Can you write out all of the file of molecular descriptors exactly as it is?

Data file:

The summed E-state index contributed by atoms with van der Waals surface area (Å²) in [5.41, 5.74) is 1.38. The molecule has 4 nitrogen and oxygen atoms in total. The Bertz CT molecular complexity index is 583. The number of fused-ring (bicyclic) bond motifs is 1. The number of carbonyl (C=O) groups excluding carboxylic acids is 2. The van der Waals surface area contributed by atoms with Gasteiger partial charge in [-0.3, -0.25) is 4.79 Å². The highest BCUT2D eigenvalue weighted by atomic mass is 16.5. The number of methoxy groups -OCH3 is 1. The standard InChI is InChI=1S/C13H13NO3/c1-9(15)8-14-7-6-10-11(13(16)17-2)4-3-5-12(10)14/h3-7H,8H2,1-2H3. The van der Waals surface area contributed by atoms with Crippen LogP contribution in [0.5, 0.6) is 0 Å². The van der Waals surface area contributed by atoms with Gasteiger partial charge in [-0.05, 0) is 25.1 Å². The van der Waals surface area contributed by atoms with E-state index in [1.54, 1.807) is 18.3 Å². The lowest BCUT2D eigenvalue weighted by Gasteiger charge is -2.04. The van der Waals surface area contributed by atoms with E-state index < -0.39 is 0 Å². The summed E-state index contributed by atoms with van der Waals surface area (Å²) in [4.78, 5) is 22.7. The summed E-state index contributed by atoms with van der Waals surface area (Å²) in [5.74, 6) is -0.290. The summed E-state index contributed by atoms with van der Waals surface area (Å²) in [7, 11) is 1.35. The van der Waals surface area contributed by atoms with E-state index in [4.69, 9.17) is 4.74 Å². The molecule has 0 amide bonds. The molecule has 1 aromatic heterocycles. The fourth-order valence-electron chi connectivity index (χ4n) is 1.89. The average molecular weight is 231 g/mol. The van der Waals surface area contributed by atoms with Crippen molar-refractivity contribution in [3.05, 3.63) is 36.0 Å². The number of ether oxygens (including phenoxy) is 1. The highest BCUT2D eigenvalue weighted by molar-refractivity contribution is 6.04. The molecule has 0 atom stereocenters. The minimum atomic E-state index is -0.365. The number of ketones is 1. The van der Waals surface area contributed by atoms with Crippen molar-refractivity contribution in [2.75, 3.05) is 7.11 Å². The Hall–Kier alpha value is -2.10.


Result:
The summed E-state index contributed by atoms with van der Waals surface area (Å²) in [5.41, 5.74) is 1.38. The molecule has 4 nitrogen and oxygen atoms in total. The Bertz CT molecular complexity index is 583. The number of fused-ring (bicyclic) bond motifs is 1. The number of carbonyl (C=O) groups excluding carboxylic acids is 2. The van der Waals surface area contributed by atoms with Gasteiger partial charge in [-0.3, -0.25) is 4.79 Å². The highest BCUT2D eigenvalue weighted by atomic mass is 16.5. The number of methoxy groups -OCH3 is 1. The standard InChI is InChI=1S/C13H13NO3/c1-9(15)8-14-7-6-10-11(13(16)17-2)4-3-5-12(10)14/h3-7H,8H2,1-2H3. The van der Waals surface area contributed by atoms with Crippen LogP contribution in [0.5, 0.6) is 0 Å². The van der Waals surface area contributed by atoms with Gasteiger partial charge in [-0.05, 0) is 25.1 Å². The van der Waals surface area contributed by atoms with E-state index in [1.54, 1.807) is 18.3 Å². The lowest BCUT2D eigenvalue weighted by Gasteiger charge is -2.04. The van der Waals surface area contributed by atoms with E-state index < -0.39 is 0 Å². The summed E-state index contributed by atoms with van der Waals surface area (Å²) in [4.78, 5) is 22.7. The summed E-state index contributed by atoms with van der Waals surface area (Å²) in [5.74, 6) is -0.290. The summed E-state index contributed by atoms with van der Waals surface area (Å²) in [7, 11) is 1.35. The van der Waals surface area contributed by atoms with E-state index in [4.69, 9.17) is 4.74 Å². The molecule has 0 amide bonds. The molecule has 1 aromatic heterocycles. The fourth-order valence-electron chi connectivity index (χ4n) is 1.89. The average molecular weight is 231 g/mol. The van der Waals surface area contributed by atoms with Crippen molar-refractivity contribution in [3.05, 3.63) is 36.0 Å². The number of ether oxygens (including phenoxy) is 1. The highest BCUT2D eigenvalue weighted by molar-refractivity contribution is 6.04. The molecule has 0 atom stereocenters. The minimum atomic E-state index is -0.365. The number of ketones is 1. The van der Waals surface area contributed by atoms with Crippen molar-refractivity contribution in [2.75, 3.05) is 7.11 Å². The Hall–Kier alpha value is -2.10.